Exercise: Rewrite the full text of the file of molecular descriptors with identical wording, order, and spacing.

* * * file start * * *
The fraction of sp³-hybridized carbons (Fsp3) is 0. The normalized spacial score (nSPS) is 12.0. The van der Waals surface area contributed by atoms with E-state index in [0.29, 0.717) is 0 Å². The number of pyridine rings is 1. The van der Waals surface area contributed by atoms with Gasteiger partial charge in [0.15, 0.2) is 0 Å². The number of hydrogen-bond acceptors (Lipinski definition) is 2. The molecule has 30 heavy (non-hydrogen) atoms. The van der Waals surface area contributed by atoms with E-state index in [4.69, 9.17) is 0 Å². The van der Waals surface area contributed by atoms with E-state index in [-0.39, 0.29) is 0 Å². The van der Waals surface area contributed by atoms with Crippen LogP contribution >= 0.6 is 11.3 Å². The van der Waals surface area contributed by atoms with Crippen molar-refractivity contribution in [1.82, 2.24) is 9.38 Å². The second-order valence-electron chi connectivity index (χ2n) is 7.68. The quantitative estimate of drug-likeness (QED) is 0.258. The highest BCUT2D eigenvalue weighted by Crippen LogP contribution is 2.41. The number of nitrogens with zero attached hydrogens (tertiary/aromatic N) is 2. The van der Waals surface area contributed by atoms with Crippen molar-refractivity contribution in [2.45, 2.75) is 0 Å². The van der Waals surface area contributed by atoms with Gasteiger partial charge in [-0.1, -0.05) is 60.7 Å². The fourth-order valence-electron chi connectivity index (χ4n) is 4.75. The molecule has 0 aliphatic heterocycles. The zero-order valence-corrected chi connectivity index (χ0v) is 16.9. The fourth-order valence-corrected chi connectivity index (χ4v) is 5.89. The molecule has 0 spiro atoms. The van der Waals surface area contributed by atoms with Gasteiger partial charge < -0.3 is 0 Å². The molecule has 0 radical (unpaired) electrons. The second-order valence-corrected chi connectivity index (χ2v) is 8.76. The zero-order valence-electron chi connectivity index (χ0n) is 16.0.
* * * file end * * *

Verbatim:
The fraction of sp³-hybridized carbons (Fsp3) is 0. The normalized spacial score (nSPS) is 12.0. The van der Waals surface area contributed by atoms with E-state index in [0.29, 0.717) is 0 Å². The number of pyridine rings is 1. The van der Waals surface area contributed by atoms with Gasteiger partial charge in [0.15, 0.2) is 0 Å². The number of hydrogen-bond acceptors (Lipinski definition) is 2. The molecule has 30 heavy (non-hydrogen) atoms. The van der Waals surface area contributed by atoms with E-state index in [4.69, 9.17) is 0 Å². The van der Waals surface area contributed by atoms with E-state index in [-0.39, 0.29) is 0 Å². The van der Waals surface area contributed by atoms with Crippen LogP contribution >= 0.6 is 11.3 Å². The van der Waals surface area contributed by atoms with Crippen molar-refractivity contribution in [1.82, 2.24) is 9.38 Å². The second-order valence-electron chi connectivity index (χ2n) is 7.68. The quantitative estimate of drug-likeness (QED) is 0.258. The highest BCUT2D eigenvalue weighted by Crippen LogP contribution is 2.41. The number of nitrogens with zero attached hydrogens (tertiary/aromatic N) is 2. The van der Waals surface area contributed by atoms with Crippen molar-refractivity contribution in [2.45, 2.75) is 0 Å². The van der Waals surface area contributed by atoms with Gasteiger partial charge in [-0.1, -0.05) is 60.7 Å². The fourth-order valence-electron chi connectivity index (χ4n) is 4.75. The molecule has 0 aliphatic heterocycles. The zero-order valence-corrected chi connectivity index (χ0v) is 16.9. The fourth-order valence-corrected chi connectivity index (χ4v) is 5.89. The molecule has 0 spiro atoms. The van der Waals surface area contributed by atoms with Gasteiger partial charge < -0.3 is 0 Å². The molecule has 0 radical (unpaired) electrons. The second-order valence-corrected chi connectivity index (χ2v) is 8.76. The zero-order valence-electron chi connectivity index (χ0n) is 16.0.